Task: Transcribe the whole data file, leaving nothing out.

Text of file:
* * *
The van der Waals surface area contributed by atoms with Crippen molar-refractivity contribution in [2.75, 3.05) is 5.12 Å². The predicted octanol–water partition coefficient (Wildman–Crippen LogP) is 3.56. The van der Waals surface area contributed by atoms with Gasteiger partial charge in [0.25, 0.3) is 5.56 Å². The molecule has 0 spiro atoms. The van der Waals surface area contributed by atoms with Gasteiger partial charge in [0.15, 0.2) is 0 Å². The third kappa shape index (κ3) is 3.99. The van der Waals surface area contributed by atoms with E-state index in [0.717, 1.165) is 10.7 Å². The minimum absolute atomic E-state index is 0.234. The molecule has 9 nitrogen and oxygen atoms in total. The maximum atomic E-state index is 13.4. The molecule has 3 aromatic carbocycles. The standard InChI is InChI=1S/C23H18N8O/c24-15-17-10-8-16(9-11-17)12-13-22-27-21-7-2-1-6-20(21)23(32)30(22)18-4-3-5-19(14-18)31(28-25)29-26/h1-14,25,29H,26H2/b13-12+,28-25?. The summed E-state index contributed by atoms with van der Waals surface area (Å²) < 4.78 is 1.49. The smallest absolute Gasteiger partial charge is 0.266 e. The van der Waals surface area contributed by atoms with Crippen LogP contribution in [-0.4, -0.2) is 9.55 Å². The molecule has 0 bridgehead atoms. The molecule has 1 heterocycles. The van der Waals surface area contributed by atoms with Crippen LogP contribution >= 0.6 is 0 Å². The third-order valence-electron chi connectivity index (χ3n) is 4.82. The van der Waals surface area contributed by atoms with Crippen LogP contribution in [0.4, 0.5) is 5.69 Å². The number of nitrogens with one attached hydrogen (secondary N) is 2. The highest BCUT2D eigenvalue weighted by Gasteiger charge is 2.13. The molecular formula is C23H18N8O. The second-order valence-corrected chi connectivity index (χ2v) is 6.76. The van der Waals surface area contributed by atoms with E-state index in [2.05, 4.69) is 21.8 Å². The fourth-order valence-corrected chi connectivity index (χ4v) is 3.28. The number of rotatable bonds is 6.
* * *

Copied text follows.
The van der Waals surface area contributed by atoms with Crippen molar-refractivity contribution in [2.75, 3.05) is 5.12 Å². The predicted octanol–water partition coefficient (Wildman–Crippen LogP) is 3.56. The van der Waals surface area contributed by atoms with Gasteiger partial charge in [0.25, 0.3) is 5.56 Å². The molecule has 0 spiro atoms. The van der Waals surface area contributed by atoms with Gasteiger partial charge in [0.15, 0.2) is 0 Å². The third kappa shape index (κ3) is 3.99. The van der Waals surface area contributed by atoms with E-state index in [0.717, 1.165) is 10.7 Å². The minimum absolute atomic E-state index is 0.234. The molecule has 9 nitrogen and oxygen atoms in total. The maximum atomic E-state index is 13.4. The molecule has 3 aromatic carbocycles. The standard InChI is InChI=1S/C23H18N8O/c24-15-17-10-8-16(9-11-17)12-13-22-27-21-7-2-1-6-20(21)23(32)30(22)18-4-3-5-19(14-18)31(28-25)29-26/h1-14,25,29H,26H2/b13-12+,28-25?. The summed E-state index contributed by atoms with van der Waals surface area (Å²) < 4.78 is 1.49. The smallest absolute Gasteiger partial charge is 0.266 e. The van der Waals surface area contributed by atoms with Crippen LogP contribution in [-0.4, -0.2) is 9.55 Å². The molecule has 0 bridgehead atoms. The molecule has 1 heterocycles. The van der Waals surface area contributed by atoms with Crippen LogP contribution >= 0.6 is 0 Å². The third-order valence-electron chi connectivity index (χ3n) is 4.82. The van der Waals surface area contributed by atoms with Crippen LogP contribution in [0.4, 0.5) is 5.69 Å². The number of nitrogens with one attached hydrogen (secondary N) is 2. The highest BCUT2D eigenvalue weighted by Gasteiger charge is 2.13. The molecular formula is C23H18N8O. The second-order valence-corrected chi connectivity index (χ2v) is 6.76. The van der Waals surface area contributed by atoms with E-state index in [2.05, 4.69) is 21.8 Å². The fourth-order valence-corrected chi connectivity index (χ4v) is 3.28. The number of rotatable bonds is 6.